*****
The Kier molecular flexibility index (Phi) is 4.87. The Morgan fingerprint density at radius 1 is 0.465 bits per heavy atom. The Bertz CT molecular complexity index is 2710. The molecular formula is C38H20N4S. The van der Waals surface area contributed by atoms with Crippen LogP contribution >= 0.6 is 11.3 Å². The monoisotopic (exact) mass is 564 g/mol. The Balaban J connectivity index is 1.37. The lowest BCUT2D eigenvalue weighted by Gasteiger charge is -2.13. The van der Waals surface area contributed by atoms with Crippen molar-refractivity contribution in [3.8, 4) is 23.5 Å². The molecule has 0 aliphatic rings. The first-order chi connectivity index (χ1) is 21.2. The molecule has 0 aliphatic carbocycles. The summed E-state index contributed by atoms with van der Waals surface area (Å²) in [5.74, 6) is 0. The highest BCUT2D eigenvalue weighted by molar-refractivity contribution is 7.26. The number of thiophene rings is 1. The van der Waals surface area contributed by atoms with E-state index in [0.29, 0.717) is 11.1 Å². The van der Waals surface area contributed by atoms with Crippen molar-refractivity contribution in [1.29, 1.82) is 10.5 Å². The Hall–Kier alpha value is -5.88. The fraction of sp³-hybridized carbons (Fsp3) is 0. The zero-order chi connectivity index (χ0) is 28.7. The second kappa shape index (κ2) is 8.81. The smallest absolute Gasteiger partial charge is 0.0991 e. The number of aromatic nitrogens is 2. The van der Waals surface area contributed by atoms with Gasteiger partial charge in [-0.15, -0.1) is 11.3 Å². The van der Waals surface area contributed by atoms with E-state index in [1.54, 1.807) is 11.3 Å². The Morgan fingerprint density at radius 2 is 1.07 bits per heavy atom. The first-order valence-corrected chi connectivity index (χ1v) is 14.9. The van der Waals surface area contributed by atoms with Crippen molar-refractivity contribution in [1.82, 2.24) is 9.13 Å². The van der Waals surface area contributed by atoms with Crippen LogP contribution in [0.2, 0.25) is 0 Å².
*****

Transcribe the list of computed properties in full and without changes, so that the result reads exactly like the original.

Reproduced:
The Kier molecular flexibility index (Phi) is 4.87. The Morgan fingerprint density at radius 1 is 0.465 bits per heavy atom. The Bertz CT molecular complexity index is 2710. The molecular formula is C38H20N4S. The van der Waals surface area contributed by atoms with Crippen LogP contribution >= 0.6 is 11.3 Å². The monoisotopic (exact) mass is 564 g/mol. The Balaban J connectivity index is 1.37. The lowest BCUT2D eigenvalue weighted by Gasteiger charge is -2.13. The van der Waals surface area contributed by atoms with Crippen molar-refractivity contribution in [3.8, 4) is 23.5 Å². The molecule has 0 aliphatic rings. The first-order chi connectivity index (χ1) is 21.2. The molecule has 0 aliphatic carbocycles. The summed E-state index contributed by atoms with van der Waals surface area (Å²) in [5.74, 6) is 0. The highest BCUT2D eigenvalue weighted by molar-refractivity contribution is 7.26. The number of thiophene rings is 1. The van der Waals surface area contributed by atoms with E-state index in [0.29, 0.717) is 11.1 Å². The van der Waals surface area contributed by atoms with Crippen molar-refractivity contribution in [1.29, 1.82) is 10.5 Å². The Hall–Kier alpha value is -5.88. The fraction of sp³-hybridized carbons (Fsp3) is 0. The zero-order chi connectivity index (χ0) is 28.7. The second kappa shape index (κ2) is 8.81. The smallest absolute Gasteiger partial charge is 0.0991 e. The number of aromatic nitrogens is 2. The van der Waals surface area contributed by atoms with Gasteiger partial charge in [-0.15, -0.1) is 11.3 Å². The van der Waals surface area contributed by atoms with E-state index in [1.54, 1.807) is 11.3 Å². The Morgan fingerprint density at radius 2 is 1.07 bits per heavy atom. The first-order valence-corrected chi connectivity index (χ1v) is 14.9. The van der Waals surface area contributed by atoms with Crippen molar-refractivity contribution in [1.82, 2.24) is 9.13 Å². The van der Waals surface area contributed by atoms with Crippen LogP contribution in [0.2, 0.25) is 0 Å².